Reflections on Lichtenstein
Whether we realise it or not, we all know Lichtenstein, if not the man, then certainly the work.
|Roy Lichtenstein 'Shipboard girl' 1965 colour photolithograph Collection of the National Gallery of Australia click to enlarge|
Born in New York in 1923, Lichtenstein studied at the Art Students League, New York, in 1940 before entering Ohio State University; School of Fine Arts. In 1943 he was drafted into the US Army and served in England, France, Belgium and Germany. In 1946 he returned to Ohio State University where he completed his Bachelor of Fine Arts degree and commenced postgraduate studies. He received his Masters in 1949. He then taught at a number of American universities including Ohio State, and the State University of New York, Rutgers. In 1967 he was appointed Regents Professor at the University of California, Irvine. In 1970 he returned to New York. He was awarded a number of honorary doctorates within the USA and abroad. Before his death in 1997.
While in the army, Lichtenstein was an abstract expressionist. Gradually, however, during the decade following his discharge, he turned his attention increasingly to imagery drawn from such popular cultural sources as commercial advertising, romance and war comics, and cartooning in general.
In the print Shipboard girl of 1965, for example, we see Lichtenstein’s mature style in its inchoate form. The image exemplifies all the qualities that his many paintings and prints of young women culled from romance comics exhibit — a girl, usually blonde, in extreme close-up, lips parted, her head tilted at an angle, with enormous, liquid eyes, depicted at a moment of emotional climax. In this instance, the girl’s head is tilted back; perhaps she is sunning herself; perhaps, however, her closed and slightly frowning eyes and parted lips indicate some other erotic action going on just out of frame. The sly humour is characteristically Lichtenstein. Lounging in the background is a life-buoy, a typically comic iconic transposition of the classically clichéd real-life boy who waits, patiently, to rescue her from the, in this case, as-yet-unreached turbulent seas of love.
Lichtenstein’s favourite source for such material was the work of the comic illustrator, Tony Abuzzo. As Kirk Varnedoe points out, Abruzzo discovered one particular codified representational device that has since become almost universal. While parted lips were pleasing, teeth, he found, were not. These he — and following him, Lichtenstein — replaced with a streak of unvariagated white.1 It is also possible, of course, that they were both aware of the work of Man Ray, some of whose retouched and handcoloured photographs — Portrait of a tearful woman, 1936, for example — exhibit not only this particular feature, but also all the generic attributes listed above. In addition, the general format of works such as this, with its foregrounded figure and its woodcut-like curving lines, reveals a debt either directly or indirectly to Japanese ukiyo-e prints, particularly the early work of Hiroshige.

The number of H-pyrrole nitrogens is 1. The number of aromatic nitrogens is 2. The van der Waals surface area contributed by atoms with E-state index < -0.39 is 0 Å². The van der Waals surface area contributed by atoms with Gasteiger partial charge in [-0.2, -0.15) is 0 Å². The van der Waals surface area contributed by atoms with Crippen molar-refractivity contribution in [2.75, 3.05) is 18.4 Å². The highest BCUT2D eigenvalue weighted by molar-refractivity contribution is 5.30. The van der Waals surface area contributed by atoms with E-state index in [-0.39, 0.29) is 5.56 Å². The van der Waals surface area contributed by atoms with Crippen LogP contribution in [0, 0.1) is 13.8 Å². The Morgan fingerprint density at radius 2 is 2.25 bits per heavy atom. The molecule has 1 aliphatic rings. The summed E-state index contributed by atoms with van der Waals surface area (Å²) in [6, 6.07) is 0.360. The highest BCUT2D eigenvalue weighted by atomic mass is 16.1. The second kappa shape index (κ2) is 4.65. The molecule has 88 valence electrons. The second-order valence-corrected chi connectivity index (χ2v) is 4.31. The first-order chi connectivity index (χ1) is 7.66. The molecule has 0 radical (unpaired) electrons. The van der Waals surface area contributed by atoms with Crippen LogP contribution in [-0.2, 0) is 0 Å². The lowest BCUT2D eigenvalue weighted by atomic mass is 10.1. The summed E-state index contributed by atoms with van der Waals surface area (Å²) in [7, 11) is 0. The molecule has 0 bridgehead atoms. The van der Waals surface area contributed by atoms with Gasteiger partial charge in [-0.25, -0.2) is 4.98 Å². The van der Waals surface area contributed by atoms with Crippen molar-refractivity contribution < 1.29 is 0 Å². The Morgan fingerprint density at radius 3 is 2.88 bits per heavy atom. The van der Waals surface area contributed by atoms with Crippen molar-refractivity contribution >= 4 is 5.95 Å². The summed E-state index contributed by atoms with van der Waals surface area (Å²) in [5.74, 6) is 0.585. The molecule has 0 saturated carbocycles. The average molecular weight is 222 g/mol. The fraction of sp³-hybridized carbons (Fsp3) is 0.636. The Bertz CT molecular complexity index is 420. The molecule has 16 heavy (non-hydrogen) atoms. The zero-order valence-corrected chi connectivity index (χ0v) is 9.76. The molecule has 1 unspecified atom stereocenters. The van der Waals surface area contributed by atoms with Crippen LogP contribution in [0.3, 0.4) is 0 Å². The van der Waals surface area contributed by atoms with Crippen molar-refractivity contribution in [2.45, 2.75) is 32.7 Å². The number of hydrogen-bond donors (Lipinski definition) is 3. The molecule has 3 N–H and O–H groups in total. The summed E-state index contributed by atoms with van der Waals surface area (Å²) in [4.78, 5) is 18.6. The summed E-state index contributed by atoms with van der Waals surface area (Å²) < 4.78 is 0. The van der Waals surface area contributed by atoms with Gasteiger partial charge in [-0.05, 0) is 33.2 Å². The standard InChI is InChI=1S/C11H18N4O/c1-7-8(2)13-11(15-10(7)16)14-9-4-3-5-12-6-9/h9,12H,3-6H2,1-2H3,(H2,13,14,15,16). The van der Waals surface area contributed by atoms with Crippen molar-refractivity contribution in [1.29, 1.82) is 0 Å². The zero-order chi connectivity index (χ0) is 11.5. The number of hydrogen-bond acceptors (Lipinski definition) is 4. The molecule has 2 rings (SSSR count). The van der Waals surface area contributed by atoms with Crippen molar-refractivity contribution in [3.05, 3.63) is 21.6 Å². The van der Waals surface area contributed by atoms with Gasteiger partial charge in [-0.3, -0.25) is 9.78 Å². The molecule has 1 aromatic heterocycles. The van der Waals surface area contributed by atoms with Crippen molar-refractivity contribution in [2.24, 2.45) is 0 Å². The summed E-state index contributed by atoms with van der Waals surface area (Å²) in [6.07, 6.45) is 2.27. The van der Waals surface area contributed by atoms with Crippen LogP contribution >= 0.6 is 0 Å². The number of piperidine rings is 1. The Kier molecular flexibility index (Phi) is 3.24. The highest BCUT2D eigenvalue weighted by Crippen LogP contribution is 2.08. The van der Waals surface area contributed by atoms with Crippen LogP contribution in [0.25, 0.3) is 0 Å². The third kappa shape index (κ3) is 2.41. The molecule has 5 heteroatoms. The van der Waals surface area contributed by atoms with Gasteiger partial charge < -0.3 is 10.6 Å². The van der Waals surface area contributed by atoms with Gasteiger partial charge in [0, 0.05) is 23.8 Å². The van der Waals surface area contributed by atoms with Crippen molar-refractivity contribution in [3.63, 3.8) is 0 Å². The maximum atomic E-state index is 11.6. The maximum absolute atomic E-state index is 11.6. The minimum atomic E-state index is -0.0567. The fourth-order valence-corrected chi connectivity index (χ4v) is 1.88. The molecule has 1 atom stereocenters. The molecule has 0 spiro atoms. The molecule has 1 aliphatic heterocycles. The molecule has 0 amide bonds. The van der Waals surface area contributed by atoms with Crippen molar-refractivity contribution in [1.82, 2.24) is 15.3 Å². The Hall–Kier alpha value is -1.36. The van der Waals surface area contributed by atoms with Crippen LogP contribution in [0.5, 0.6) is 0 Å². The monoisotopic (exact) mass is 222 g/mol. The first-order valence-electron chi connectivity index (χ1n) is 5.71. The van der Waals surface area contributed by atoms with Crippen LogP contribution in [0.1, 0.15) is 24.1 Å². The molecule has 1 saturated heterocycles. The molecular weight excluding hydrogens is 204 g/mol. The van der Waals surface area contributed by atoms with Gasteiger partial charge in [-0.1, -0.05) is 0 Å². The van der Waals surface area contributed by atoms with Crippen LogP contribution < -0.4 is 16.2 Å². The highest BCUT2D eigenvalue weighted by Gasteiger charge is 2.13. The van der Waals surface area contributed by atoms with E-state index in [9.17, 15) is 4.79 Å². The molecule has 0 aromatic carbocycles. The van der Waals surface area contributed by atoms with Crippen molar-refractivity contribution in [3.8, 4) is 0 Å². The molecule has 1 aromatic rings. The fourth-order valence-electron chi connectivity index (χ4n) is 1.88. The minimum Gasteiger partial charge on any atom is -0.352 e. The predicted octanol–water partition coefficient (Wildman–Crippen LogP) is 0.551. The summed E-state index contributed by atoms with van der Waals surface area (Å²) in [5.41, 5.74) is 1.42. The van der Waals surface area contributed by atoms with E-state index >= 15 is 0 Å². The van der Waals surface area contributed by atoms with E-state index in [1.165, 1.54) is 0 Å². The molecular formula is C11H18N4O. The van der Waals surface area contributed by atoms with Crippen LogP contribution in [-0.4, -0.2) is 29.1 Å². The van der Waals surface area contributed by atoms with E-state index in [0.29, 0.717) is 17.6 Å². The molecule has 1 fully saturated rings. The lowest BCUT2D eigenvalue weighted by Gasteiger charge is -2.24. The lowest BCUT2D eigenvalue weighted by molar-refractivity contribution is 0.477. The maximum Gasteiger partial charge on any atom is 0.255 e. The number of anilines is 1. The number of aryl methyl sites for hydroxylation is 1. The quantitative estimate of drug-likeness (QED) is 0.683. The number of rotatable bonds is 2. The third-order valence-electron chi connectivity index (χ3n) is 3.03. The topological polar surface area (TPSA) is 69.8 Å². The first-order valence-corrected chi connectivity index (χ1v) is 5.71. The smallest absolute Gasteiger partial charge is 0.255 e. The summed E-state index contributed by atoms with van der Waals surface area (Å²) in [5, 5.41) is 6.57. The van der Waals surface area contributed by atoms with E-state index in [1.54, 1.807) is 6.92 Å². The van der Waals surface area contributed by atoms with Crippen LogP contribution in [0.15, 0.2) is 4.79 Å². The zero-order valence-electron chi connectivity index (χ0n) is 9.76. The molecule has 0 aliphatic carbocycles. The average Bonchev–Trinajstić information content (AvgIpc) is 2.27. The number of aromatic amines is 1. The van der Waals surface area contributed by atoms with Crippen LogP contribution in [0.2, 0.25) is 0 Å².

What is salient about this work, however, is that here in embryo we have all the formal features which will come to characterise Lichtenstein’s subsequent output. Here we see him working towards the articulation of a visual syntax and vocabulary, in other words, a style which will become uniquely identifiable as his and which, ironically, over time and in its final formulation will displace the original in the very cartoon context from which it was derived. The characteristic elements of this style are flat areas of unmodulated colour, schematised cartoon-like outline, the removal of anecdotal detail, and, more importantly, the use of dots to simulate the Benday dots of mechanical reproduction.2 The only thing missing from Shipboard girl is Lichtenstein’s frequent inclusion of generic phrases appropriated from the same sources, such as: ‘I love you too, Brad, but…‘, ‘Sweet dreams baby — POW!’, or ‘WHAAM!’.
|Roy Lichtenstein 'Reflections on Crash' 1990 colour screenprint, lithograph, woodcut, collage, embossing Collection of the National Gallery of Australia click to enlarge|